Joined: Mar 17, 2005
Location: Staten Island
|Posted: Tue Jan 22, 2008 7:44 pm Post subject: Rep. Nadler Statement on National 9/11 Health Care Plan
From Tue Jan 22, 2008 3:00 am to Fri Jan 25, 2008 2:59 am (included)
8th Congressional District of New York
Rep. Nadler Statement at Field Hearing on National 9/11 Health Care Plan
FOR IMMEDIATE RELEASE: Tuesday, January 22, 2008
CONTACT: Shin Inouye, 202-225-5635
NEW YORK CITY Congressman Jerrold Nadler (NY-08), whose district includes the site of the World Trade Center, today attended a House Oversight Subcommittee on Government Management, Organization, and Procurement field hearing in New York City entitled 9/11 Health: Why Did HHS Cancel Contracts to Manage Responder Health Care?
His prepared opening remarks at the hearing are as follows:
Thank you, Chairman Towns. I would like to thank you for holding this hearing today, and for inviting me to testify, regarding the federal governments continued malfeasance in the years after September 11.
I am outraged to stand here yet again to say that the Bush Administration has turned its back on the heroes of 9/11.
When the World Trade Center collapsed on September 11, 2001, people came from every state in the nation to aide in the massive rescue and recovery effort at Ground Zero. FEMA deployed 20 Urban Search and Rescue task forces from 14 states, as far away as California, Arizona, Texas, and Florida to dig through the rubble, looking for survivors.
These first responders firefighters, police officers, emergency medical personnel, and others - did this amidst hundreds of tons of asbestos, nearly half a million pounds of lead, and untold amounts of glass fibers, steel and concrete that formed a massive cloud of toxic dust and smoke. Now, six years later, many of these selfless men and women are sick as a result of their work at Ground Zero. They are scattered across the country, many hundreds or thousands of miles away from the medical experts who are best qualified to treat them. Others who once lived in New York City have moved away, often because their illnesses were so severe.
For six long years, we have fought every single day to force the federal government to provide health care for those people who have become sick from 9/11. And after six long years of shirking its responsibilities, it seemed like the Administration was finally poised to take the first step toward establishing a coordinated treatment mechanism for rescue and recovery workers who live outside the New York metropolitan area. The Department of Health and Human Services issued a Request for Proposals for the World Trade Center Business Process Center, which would manage this enormously complicated task.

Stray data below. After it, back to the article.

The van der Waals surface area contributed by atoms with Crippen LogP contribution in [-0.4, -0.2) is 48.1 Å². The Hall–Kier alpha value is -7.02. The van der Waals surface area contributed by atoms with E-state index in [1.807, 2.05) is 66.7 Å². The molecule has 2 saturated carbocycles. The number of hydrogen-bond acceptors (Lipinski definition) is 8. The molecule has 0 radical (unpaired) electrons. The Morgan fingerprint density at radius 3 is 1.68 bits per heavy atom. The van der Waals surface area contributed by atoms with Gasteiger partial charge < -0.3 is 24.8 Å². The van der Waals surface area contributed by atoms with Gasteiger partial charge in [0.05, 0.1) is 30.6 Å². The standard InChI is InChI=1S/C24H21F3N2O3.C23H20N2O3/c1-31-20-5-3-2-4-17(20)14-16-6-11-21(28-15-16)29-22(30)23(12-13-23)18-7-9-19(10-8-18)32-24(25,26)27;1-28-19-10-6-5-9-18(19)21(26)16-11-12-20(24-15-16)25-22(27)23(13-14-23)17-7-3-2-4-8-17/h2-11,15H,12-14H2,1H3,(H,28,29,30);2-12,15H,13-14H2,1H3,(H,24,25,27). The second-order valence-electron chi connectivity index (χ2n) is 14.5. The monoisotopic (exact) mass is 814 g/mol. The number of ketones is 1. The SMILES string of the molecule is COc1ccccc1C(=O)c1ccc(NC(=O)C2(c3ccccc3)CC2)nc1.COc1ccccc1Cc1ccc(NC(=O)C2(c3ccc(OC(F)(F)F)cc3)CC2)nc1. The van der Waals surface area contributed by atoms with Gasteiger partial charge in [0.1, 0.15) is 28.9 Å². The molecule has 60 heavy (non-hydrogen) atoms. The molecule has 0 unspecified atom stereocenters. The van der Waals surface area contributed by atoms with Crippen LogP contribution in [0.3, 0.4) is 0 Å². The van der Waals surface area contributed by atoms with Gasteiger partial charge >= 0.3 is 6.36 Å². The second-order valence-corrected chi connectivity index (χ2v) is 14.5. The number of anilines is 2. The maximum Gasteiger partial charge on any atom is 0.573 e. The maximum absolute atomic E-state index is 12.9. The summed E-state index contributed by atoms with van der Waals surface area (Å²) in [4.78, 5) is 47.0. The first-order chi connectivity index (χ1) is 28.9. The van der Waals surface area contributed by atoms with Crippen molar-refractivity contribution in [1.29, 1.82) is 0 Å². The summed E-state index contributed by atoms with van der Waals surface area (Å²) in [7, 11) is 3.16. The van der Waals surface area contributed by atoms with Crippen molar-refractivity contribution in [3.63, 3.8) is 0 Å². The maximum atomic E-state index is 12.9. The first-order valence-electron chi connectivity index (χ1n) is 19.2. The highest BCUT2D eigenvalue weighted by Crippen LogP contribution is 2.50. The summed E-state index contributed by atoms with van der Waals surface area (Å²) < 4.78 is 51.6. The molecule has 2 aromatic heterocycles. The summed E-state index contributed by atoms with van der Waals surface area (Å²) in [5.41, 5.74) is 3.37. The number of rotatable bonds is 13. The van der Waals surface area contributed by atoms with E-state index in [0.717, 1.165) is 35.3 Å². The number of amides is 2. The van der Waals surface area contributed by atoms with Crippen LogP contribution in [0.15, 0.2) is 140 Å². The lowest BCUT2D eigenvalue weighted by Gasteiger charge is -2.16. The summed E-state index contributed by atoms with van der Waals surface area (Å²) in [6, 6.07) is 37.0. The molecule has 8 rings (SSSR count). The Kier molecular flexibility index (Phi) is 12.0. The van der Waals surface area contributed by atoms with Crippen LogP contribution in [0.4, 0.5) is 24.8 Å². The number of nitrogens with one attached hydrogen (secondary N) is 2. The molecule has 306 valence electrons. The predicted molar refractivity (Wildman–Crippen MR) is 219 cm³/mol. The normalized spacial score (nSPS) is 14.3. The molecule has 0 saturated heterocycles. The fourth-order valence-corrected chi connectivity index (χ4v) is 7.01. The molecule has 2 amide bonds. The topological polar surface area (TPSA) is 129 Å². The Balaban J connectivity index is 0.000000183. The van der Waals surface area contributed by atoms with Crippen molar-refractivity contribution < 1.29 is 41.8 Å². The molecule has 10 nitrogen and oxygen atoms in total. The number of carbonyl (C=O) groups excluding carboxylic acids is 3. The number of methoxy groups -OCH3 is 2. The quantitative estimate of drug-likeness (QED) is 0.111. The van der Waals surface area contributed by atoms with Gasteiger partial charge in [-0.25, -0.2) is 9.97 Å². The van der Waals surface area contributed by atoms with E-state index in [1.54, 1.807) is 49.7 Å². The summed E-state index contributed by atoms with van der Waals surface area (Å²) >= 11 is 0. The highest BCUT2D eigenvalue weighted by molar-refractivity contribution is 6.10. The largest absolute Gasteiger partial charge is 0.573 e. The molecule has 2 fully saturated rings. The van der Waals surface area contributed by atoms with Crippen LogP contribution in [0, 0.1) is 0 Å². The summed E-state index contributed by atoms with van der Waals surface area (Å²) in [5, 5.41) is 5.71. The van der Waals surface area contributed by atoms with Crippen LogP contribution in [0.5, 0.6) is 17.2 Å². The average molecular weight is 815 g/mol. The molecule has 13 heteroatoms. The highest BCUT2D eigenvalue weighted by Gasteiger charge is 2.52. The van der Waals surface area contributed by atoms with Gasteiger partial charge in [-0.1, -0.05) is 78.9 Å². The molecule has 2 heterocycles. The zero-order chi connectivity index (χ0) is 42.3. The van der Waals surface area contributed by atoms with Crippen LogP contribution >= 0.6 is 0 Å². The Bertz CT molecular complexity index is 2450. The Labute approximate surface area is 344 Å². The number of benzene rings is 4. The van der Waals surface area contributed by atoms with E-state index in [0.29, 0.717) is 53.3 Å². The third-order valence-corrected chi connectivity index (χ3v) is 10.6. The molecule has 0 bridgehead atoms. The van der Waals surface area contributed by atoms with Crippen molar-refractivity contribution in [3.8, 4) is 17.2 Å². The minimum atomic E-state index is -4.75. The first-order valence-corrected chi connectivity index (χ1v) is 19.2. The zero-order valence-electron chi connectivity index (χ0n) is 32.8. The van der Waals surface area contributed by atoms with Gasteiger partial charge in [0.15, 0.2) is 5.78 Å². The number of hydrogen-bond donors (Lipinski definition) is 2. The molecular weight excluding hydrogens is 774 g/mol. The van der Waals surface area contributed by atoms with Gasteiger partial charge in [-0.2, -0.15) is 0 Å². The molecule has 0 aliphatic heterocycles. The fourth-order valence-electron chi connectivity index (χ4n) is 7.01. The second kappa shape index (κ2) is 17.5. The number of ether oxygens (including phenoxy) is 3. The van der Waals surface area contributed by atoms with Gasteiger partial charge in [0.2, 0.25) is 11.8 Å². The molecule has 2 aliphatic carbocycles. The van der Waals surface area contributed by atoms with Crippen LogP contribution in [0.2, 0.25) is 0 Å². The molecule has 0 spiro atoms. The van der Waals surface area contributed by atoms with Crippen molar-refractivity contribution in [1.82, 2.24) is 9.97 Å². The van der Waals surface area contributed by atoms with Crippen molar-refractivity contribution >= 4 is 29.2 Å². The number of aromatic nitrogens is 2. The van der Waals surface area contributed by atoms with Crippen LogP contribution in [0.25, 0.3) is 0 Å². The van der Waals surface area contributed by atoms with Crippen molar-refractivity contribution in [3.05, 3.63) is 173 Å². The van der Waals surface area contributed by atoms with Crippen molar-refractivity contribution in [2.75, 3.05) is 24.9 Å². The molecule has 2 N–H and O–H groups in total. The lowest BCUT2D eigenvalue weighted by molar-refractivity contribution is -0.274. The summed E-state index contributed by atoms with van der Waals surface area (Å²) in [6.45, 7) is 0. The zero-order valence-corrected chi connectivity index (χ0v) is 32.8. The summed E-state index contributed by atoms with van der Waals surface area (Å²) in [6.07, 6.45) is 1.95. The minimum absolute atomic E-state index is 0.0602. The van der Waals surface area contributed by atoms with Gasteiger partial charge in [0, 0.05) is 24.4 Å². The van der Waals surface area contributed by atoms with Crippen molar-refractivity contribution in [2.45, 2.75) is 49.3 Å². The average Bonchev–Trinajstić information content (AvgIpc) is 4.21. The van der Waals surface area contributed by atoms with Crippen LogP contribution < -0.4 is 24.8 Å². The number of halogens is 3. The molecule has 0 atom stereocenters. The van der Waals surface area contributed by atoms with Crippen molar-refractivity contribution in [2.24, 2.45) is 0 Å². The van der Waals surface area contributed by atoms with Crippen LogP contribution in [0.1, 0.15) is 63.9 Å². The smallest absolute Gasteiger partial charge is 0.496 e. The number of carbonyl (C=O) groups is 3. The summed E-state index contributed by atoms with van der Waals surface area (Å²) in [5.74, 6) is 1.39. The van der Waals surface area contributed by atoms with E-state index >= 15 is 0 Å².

But now, the Administration is dropping the plan because, it says, Congress has not provided enough money. If saving the lives of first responders requires more funds, the Administration should have asked Congress for more funds. It is outrageous to kill this program before its birth. The lives of the first responders should be worth more than the $56 million the Administration says that it is short. The Bush Administration is yet again ignoring its moral obligation to the living victims of 9/11 the White House is re-victimizing the victims of that tragedy.
Furthermore, providing health care to sick first responders across the country is only one of several programs that must be put in place if we are to fully recover from the environmental effects of 9/11. We recently fought tooth and nail to provide funding for the Centers of Excellence, who are doing such an incredible job of caring for people with a myriad of 9/11-related diseases. I am proud to say that we secured $108 million for 9/11 health, the first money to be provided in a regular appropriations bill. And for the first time, this federal funding will be available not only to first responders, but to everyone residents, students, and area workers whose health was affected by 9/11.
But this is not enough. Last year, I introduced the 9/11 Health and Compensation Act with several of my colleagues, which would provide comprehensive health benefits to everyone whose health was affected by 9/11. And we still need a comprehensive test and clean plan to ensure that no one else will be harmed by contamination in their homes, schools, or offices.
The World Trade Center Business Process Center is a crucial piece in providing health care to the thousands of people across the country whose health was affected by 9/11. As the Congressman who represents the area where the World Trade Center once stood, I saw first hand the incredible work they did in the wake of 9/11. We have a moral obligation to the living victims of 9/11, and I urge the Administration to honor its commitment and move forward with this program.